It’s official. Despite President Biden’s recent admission that the pandemic is over, his team will extend the COVID-19 public health emergency through at least April 11, 2023. This has nothing to do with any emergency — it is to allow the administration to extend pandemic-era policies that expand the welfare state.
Biden — in one of his unguarded, truth-telling gaffes — was correct: The pandemic emergency phase is over. New COVID cases began to decline in late July and have been relatively stable over the past month; new COVID hospitalizations have been steadily falling since late July; the percentage of emergency room visitors diagnosed with COVID hasn’t been rising; COVID death rates have been dropping since August.
And vaccines and therapeutics are readily available, so available, in fact, that millions of doses are going unused.
Extending the emergency is aimed at keeping as many people as possible dependent on Medicaid — the federal-state health program that covers more than 1 in 4 Americans — even though large and growing numbers of beneficiaries are ineligible.
Enrollment has risen to unprecedented levels, due in large part to the March 2020 Families First Coronavirus Response Act’s continuous-coverage requirement, which prohibits state Medicaid agencies from disenrolling ineligible beneficiaries while the public health emergency lasts.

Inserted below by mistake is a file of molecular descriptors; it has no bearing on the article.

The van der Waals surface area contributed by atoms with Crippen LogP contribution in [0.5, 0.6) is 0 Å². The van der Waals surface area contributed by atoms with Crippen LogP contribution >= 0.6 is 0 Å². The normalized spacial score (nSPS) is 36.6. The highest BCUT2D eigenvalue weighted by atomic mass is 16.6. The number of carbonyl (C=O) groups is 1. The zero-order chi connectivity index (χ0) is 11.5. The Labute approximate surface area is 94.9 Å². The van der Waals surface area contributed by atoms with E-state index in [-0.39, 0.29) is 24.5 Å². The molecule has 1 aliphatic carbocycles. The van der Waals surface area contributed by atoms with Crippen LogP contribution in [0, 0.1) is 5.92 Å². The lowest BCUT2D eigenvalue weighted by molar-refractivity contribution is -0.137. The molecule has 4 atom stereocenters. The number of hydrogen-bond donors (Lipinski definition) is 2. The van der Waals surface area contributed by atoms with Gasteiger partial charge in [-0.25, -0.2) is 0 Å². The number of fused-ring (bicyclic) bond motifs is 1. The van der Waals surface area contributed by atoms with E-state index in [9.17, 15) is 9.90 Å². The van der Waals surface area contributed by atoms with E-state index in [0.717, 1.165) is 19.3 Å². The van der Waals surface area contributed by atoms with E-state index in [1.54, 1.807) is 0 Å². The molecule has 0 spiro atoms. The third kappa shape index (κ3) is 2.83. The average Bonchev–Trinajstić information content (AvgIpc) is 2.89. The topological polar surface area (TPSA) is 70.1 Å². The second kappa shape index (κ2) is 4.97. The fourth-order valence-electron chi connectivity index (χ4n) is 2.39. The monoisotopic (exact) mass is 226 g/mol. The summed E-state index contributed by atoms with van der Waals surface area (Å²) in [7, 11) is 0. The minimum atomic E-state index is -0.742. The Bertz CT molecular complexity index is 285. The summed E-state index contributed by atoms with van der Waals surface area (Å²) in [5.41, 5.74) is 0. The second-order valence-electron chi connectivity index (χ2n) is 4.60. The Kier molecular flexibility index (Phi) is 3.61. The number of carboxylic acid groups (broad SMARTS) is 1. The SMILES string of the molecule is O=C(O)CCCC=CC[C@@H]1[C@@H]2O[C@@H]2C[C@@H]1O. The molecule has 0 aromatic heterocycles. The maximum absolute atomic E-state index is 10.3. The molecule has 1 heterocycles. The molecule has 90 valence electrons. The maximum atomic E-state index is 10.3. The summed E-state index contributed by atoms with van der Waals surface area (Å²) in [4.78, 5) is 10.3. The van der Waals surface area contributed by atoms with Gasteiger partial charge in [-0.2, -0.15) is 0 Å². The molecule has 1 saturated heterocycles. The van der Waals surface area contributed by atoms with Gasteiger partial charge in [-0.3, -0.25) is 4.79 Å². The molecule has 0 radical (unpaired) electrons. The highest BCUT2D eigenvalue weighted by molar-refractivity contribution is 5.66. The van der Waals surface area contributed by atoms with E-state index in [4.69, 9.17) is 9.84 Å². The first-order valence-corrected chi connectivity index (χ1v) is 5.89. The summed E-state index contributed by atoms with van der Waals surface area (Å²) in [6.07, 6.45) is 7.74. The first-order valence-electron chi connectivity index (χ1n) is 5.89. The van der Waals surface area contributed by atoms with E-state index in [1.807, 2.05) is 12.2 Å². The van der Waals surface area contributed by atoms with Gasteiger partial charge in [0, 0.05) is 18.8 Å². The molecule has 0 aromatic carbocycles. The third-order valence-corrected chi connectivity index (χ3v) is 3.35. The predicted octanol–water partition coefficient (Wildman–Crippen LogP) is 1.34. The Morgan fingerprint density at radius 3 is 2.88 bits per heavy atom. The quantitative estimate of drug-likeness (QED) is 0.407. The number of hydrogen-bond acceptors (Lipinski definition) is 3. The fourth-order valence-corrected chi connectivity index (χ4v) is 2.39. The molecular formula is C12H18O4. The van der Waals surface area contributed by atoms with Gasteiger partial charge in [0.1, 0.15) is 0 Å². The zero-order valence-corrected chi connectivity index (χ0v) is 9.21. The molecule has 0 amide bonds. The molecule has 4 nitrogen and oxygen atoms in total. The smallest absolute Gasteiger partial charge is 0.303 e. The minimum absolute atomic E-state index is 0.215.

After declining in the two years before the pandemic, Medicaid enrollment grew by an estimated 19 million (more than 26%) between February 2020 and July 2022 because states can no longer assess and remove ineligible enrollees.
Under normal circumstances, states periodically redetermine Medicaid recipients’ eligibility to account for changed circumstances such as new employment, altered family status and increased income. The promise of a 6.2% temporary increase in the federal government’s share of total Medicaid costs enticed states into forgoing this process. As a result, they face the prospect of weeding out more than three years of ineligible beneficiaries.
The Urban Institute predicted nearly 16 million people could be cut from Medicaid rolls if the emergency ended after 2022’s third quarter. But Team Biden just confirmed it will renew the 90-day extension that expires in January, so the number will undoubtedly be higher.
Groups like Families USA (a long-time advocate of Medicaid expansion) and nursing home trade associations like the American Health Care Association and the National Center for Assisted Living (whose 14,000 members derive huge revenue from Medicaid) pressured the administration to extend the emergency, ostensibly so states can prepare for the unprecedentedly large Medicaid eligibility redeterminations that will start once it’s over. These groups also raised the specter that some people will lose health insurance coverage.
But states have long been aware of the impending problem — they’ve been expressing concern for more than a year about the redetermination backlog that grows with each emergency extension.
States will have ample time to complete the process: The Centers for Medicare and Medicaid Services has advised them they’ll have 14 months after the emergency ends to process ineligible recipients, with no consequence for taking longer. And the CMS guidance includes extensive procedural protections for enrollees.
Read the full article at The New York Post.